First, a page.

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Natural Resource Endowments, Governance, and the Domestic Revenueeffort

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Author Info

  • John Thornton
  • Fabian Bornhorst
  • Sanjeev Gupta

Abstract

The recent development literature stresses that countries that receive large revenues from natural resource endowments typically raise less revenue from domestic taxation, and that this creates governance problems because the lower domestic tax effort reduces the incentive for the public scrutiny of government. Our results from a panel of 30 hydrocarbon producing countries indicate that the offset between hydrocarbon revenues and revenues from other domestic sources is about 20 percent but that it is invariant to governance indicators.

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Bibliographic Info

Paper provided by International Monetary Fund in its series IMF Working Papers with number 08/170.

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Length: 10
Date of creation: 01 Jul 2008
Date of revision:
Handle: RePEc:imf:imfwpa:08/170

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Related research

Keywords: Governance; Hydrocarbons; Oil revenues; Taxation; government revenue; equation; statistics; autocorrelation; dummy variables; standard errors; tax revenue; fiscal affairs department; tax effort; fiscal affairs; estimation technique; outlier; statistical significance; standard deviation; structural adjustment; survey; tax revenues; estimation method; fiscal policy; equations; correlation; fiscal revenues; tax base;

This paper has been announced in the following NEP Reports:

References

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  1. Arellano, Manuel & Bond, Stephen, 1991. "Some Tests of Specification for Panel Data: Monte Carlo Evidence and an Application to Employment Equations," Review of Economic Studies, Wiley Blackwell, vol. 58(2), pages 277-97, April.
  2. Alexander Pivovarsky & Benedict J. Clements & Sanjeev Gupta & Erwin Tiongson, 2003. "Foreign Aid and Revenue Response," IMF Working Papers 03/176, International Monetary Fund.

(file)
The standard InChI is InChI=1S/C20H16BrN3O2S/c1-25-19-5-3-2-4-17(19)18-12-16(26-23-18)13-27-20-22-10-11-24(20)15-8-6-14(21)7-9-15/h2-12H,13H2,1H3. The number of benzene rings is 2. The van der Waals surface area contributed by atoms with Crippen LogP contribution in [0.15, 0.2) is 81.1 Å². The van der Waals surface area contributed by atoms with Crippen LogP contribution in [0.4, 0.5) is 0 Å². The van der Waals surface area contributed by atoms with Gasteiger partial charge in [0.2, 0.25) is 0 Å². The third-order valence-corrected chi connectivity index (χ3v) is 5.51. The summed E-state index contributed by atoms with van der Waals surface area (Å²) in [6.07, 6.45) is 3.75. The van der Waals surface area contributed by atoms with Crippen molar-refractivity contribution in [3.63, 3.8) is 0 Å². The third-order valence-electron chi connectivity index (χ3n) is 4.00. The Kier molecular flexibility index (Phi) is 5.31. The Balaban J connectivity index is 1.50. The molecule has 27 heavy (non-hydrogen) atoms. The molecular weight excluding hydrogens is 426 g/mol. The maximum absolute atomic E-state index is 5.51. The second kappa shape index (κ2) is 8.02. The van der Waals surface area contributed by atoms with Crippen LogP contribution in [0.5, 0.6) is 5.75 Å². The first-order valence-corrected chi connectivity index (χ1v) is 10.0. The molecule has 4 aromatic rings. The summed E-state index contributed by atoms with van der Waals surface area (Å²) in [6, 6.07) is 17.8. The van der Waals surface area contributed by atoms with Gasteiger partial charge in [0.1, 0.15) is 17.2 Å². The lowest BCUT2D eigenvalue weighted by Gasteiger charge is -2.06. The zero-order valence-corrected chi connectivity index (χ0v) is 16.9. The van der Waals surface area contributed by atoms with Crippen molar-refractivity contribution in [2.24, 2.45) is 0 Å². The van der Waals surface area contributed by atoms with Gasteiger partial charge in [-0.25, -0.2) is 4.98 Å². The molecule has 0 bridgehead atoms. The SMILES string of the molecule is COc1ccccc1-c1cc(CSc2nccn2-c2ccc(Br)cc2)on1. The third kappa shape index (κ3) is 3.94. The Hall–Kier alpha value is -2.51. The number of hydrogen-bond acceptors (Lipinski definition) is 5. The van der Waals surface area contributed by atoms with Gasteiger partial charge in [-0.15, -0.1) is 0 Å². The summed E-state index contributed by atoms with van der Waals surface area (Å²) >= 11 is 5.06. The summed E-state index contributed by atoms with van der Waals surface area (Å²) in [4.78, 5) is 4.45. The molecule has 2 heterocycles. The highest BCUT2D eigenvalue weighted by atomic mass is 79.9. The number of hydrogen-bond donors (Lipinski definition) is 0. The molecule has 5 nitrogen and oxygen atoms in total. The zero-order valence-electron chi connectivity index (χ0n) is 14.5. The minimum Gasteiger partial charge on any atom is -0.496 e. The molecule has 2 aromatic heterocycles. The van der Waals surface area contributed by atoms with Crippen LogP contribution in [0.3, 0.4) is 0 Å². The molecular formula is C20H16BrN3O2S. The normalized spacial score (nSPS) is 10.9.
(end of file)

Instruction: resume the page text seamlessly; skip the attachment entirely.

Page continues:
3. Collier, Paul, 2006. "Is Aid Oil? An Analysis Of Whether Africa Can Absorb More Aid," World Development, Elsevier, vol. 34(9), pages 1482-1497, September.
  4. Abhijit Sen Gupta, 2007. "Determinants of Tax Revenue Efforts in Developing Countries," IMF Working Papers 07/184, International Monetary Fund.
  5. Keefer, Philip & Knack, Stephen, 1997. "Why Don't Poor Countries Catch Up? A Cross-National Test of Institutional Explanation," Economic Inquiry, Western Economic Association International, vol. 35(3), pages 590-602, July.
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Citations

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Cited by:
  1. Segal, Paul, 2012. "How to spend it: Resource wealth and the distribution of resource rents," Energy Policy, Elsevier, vol. 51(C), pages 340-348.
  2. Torfinn Harding & Frederick Van der Ploeg, 2009. "Is Norway's Bird-in-Hand Stabilization Fund Prudent Enough? Fiscal Reactions to Hydrocarbon Windfalls and Graying Populations," CESifo Working Paper Series 2830, CESifo Group Munich.
  3. Carsten Hefeker, 2009. "Taxation, Corruption and the Exchange Rate Regime," CESifo Working Paper Series 2561, CESifo Group Munich.
  4. Massimiliano Mazzanti & Roberto Zoboli, 2012. "A Political Economy Approach to Resource Taxation: Weak Sustainability, Revenue Recycling and Regional Planning," Working Papers 201202, University of Ferrara, Department of Economics.
  5. Raul Caruso & Jacopo Costa & Roberto Ricciuti, 2011. "The probability of military rule in Africa, 1970-2007," Working Papers 2011/26, Institut d'Economia de Barcelona (IEB).
  6. Paul Collier & Frederick van der Ploeg & Michael Spence & Anthony J Venables, 2009. "Managing Resource Revenues in Developing Economies," OxCarre Working Papers 015, Oxford Centre for the Analysis of Resource Rich Economies, University of Oxford.
  7. Tahseen Ajaz & Eatzaz Ahmad, 2010. "The Effect of Corruption and Governance on Tax Revenues," The Pakistan Development Review, Pakistan Institute of Development Economics, vol. 49(4), pages 405–417.
  8. International Monetary Fund, 2011. "Customs Administration Reform and Modernization in anglophone Africa," IMF Working Papers 11/184, International Monetary Fund.
  9. Klaus Schmidt-Hebbel, 2012. "Fiscal Institutions in Resource-Rich Economies: Lessons from Chile and Norway," Documentos de Trabajo 416, Instituto de Economia. Pontificia Universidad Católica de Chile..

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